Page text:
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How to Select the Best CRM Vendor

by Corie Kaftalovich

December 9, 2010

There is a misguided belief that selecting the best CRM solution is what makes or breaks a CRM project. The truth is that CRM success depends just as much on the selected vendor as it does on the solution’s features suite.

Companies must keep in mind that when committing to a CRM solution, they are simultaneously committing to a long-term partnership with the vendor. But just like the solution, vendors come in all shapes and sizes and finding one that is attentive, reliable and trusted is not a simple task. In attempt to make things easier, this article will serve to highlight 5 elements all companies should consider when selecting the best CRM vendor.

Customer Service & Support Offering

A company can only reap the direct benefits and value of a CRM solution if the users are trained well enough and supported sufficiently. In evaluating CRM vendors, it is imperative for companies to take note of how much support the vendor provides and at what cost. While many CRM vendors, like us, offer unlimited ongoing support, others charge per support call. Knowing this information in advance can save your company a significant amount of money and will help to narrow down your search to the more cost-effective CRM solutions.

In-house or Out-sourced

If a vendor passes you on to one company to begin your purchase, another to get deployed and yet another to receive support, your so-called “partnership” with that vendor becomes less reliable and dependable than initially presumed.  When a vendor provides the majority of their services in-house, companies can be rest-assured that the individuals behind their deployment are knowledgeable on t heir specific needs and requirements and will therefore provide the most quality and trusted customer service.

Customer Profile

By investigating a vendor’s customer profile, a company can gather what type and size of company the vendor typically works with. Not only does this help to identify whether they specialize in the small-medium sized or large enterprise market but it also indicates if they’ve served other companies within your industry. Selecting a vendor that has worked with an industry peer sheds light on their ability to customize and meet the needs of your company type. Selecting a vendor who has not implemented their solution within your industry might result in a longer and more difficult deployment and potentially an unsuccessful launch.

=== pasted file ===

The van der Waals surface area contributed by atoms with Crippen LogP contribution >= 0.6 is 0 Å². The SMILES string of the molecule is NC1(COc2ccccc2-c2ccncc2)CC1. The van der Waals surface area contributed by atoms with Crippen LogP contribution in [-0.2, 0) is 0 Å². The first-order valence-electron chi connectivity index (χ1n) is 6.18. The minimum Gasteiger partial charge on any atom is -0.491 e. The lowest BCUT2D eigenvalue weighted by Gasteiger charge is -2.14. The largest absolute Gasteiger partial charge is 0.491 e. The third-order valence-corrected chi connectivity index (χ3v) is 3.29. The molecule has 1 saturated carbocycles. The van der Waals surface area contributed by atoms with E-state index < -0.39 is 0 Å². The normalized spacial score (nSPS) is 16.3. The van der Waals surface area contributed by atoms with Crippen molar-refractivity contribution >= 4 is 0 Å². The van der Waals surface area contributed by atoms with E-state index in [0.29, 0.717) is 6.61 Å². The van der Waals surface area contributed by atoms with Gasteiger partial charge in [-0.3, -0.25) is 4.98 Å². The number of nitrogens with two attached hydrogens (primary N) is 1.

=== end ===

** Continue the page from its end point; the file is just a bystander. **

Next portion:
Case Studies and Reviews

Companies can accurately gauge the pros, cons and user experiences of working with a vendor by consulting customer case studies and user reviews. These resources can typically be found either on the vendor’s website or through a vendor directory and provides great insight into whether the vendor has sufficiently met and surpassed the user’s expectations and needs.  These sources also identify the extent of support and hand-holding that the vendor provides companies, which is a crucial thing to consider if deploying a CRM for the first time.

Years in Business

Though some new companies can offer more attentive customer service than some industry veterans, knowing your software vendor has been in business for numerous years provides a level of comfort unmatched by the new guy’s quality service.  A CRM vendor’s years in business are a direct testament to their experience and ability to deploy their solution to a variety of clients. Although this element is not the most crucial, is it a good indica tor of their success rate and ability to accommodate the changing needs of a company over a period of time.

This article serves to highlight how crucial it is for companies to evaluate the vendor behind the solution so to ensure their success and satisfaction with CRM. Other important factors to consider include vendor partnerships, service models, method of implementation and the list goes on.

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Corie Kaftalovich

9/25/2013 8:50:43 PM

Thanks for both of your comments.

I completely agree with you that user reviews are weighed very heavily when it comes to selecting a suitable vendor. I also agree that the reviews must come from a credible, reliable source.

I believe that as social media takes a more prominent role in shaping the customer experience, people can look to these networks as a source of feedback from users. People now blog about their opinions and experiences with products and readers can really gauge an accurate understanding of the strengths and weaknesses of a product.

Dave Hannon

9/25/2013 8:50:42 PM

Great point Scott. Case studies are an invaluable source of information for software buyers, but they are only as useful as their source. In the more anonymous online realms, it's even more important to confirm the source of any information you plan to use and make sure it comes from a source you trust.

Scott Wallask

9/25/2013 8:50:42 PM

User reviews and case studies are very important. Think of how many of us now read product reviews on consumer sites like Amazon. I don't know if there's a good way to "police" those reviews to make sure they remain legitimate (you don't want someone stuffing the ballot box for a product). I know we here at SAPinsider carefully vet case studies for our conferences and don't allow case study customers to co-present with their vendors, which is one way to keep the focus on the customer's user review of a product or function. I'm sure there are alternative checks and balances to use, too.